When I left home at 17, my father was so ignorant I could hardly stand to have the old man around - so said American writer Mark Twain. The punchline of the quote goes: “On returning home at 25 I was astonished at how much my father had learned.”
This insight came to mind recently when I re-engaged with a national accountancy firm I stopped doing business with in 2018. I am astonished at how much they have learned in the last four years.
It is early in the year to be thinking about tax returns, but I need to apply for a loan to put up the new shed, so the farm accounts and 20 other pieces of documentation need to be in place.
By the time you read this, most of these should be with the lending institution(s) and I will be a step closer to taking on approximately €20,000 in debt.
Not a huge sum in farming terms but sizeable enough for someone who has never borrowed to invest in himself before.
Being able to write off the cost of depreciation against future tax returns made the decision a little easier but either way it is still money going out the gate.
The shed will be four spans, built over an old silage slab, and straw-bedded. It will house weanlings in winter and calves in spring. There will be no electric lights and I will plumb in water myself from the adjoining cubicles building.
A local engineer is making two internal gates to divide it into three pens, and these will be hinged so they can swing back and allow a tractor in to clean them out.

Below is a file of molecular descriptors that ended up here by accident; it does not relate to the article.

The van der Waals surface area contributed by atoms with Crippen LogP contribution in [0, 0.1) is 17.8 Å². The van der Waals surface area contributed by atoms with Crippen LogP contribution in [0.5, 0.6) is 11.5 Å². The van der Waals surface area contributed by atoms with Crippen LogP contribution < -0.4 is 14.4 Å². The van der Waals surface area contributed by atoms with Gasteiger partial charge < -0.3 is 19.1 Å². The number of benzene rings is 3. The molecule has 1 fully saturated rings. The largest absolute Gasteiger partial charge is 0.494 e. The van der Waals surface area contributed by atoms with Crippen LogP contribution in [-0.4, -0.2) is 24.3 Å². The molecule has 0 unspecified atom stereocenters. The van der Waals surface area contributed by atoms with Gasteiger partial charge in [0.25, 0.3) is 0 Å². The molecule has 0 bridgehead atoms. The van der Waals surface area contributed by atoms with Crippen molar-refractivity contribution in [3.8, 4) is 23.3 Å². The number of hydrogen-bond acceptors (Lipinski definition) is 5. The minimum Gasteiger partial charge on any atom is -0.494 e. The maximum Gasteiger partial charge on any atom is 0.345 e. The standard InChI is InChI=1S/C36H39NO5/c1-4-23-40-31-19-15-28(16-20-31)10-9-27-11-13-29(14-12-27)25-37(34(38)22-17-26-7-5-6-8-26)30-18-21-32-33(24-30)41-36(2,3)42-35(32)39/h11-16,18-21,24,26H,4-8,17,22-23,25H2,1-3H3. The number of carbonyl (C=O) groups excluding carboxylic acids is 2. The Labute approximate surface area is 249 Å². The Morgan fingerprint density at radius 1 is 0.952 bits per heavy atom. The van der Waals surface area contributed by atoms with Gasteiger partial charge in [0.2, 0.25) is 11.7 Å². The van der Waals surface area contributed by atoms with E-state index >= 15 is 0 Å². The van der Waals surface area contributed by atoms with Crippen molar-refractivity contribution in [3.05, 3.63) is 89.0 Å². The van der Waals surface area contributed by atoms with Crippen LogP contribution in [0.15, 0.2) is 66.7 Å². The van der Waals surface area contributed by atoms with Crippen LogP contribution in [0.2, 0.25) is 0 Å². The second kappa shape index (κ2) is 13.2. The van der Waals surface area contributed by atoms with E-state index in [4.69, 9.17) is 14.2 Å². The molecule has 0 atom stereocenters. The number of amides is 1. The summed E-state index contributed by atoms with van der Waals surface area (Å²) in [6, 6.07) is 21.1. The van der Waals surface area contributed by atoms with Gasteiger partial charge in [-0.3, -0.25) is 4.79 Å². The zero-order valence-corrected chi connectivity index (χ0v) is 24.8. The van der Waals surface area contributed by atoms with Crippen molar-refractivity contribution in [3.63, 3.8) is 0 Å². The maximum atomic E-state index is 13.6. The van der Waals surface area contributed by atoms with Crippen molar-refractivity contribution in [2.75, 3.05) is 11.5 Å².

I will probably go with a straight feed-rail at the front to keep costs down.
The first weanlings that will go into the shed are nearly all weaned off milk now. As ever, there are a few stragglers who are pulling the statistics down.
The first few groups were an average of 82 days old at weaning, but the last two groups will be closer to 95 days.
It will come as no surprise that those first weaned cost the most at the mart (average €166), while the cheapest and smallest (average €139) needed more milk powder to get to weaning.
There might be some lessons in there for me, but I am not going to look too closely. I work in data analytics off-farm and have a general interest in statistics.
All going well, the shed structure will be finished by August and I will have time then to tip away at water fittings, internal gates, and feed-rails before it is needed later in the year.
Sourcing and storing straw will be the next part of the plan. Not having sheep or cattle in the old cow cubicles means they can be used for storage. And I am hoping straw will not be too dear in our area come harvest time.
More straw will be needed from here on and it is an extra cost to the system, but my thinking is that importing nutrients onto the farm through this bought-in straw will wean the soil off bagged fertiliser in the long run.
I am sure the recently enlightened accountancy firm will help me figure it all out; and I will appreciate their knowledge even more next year.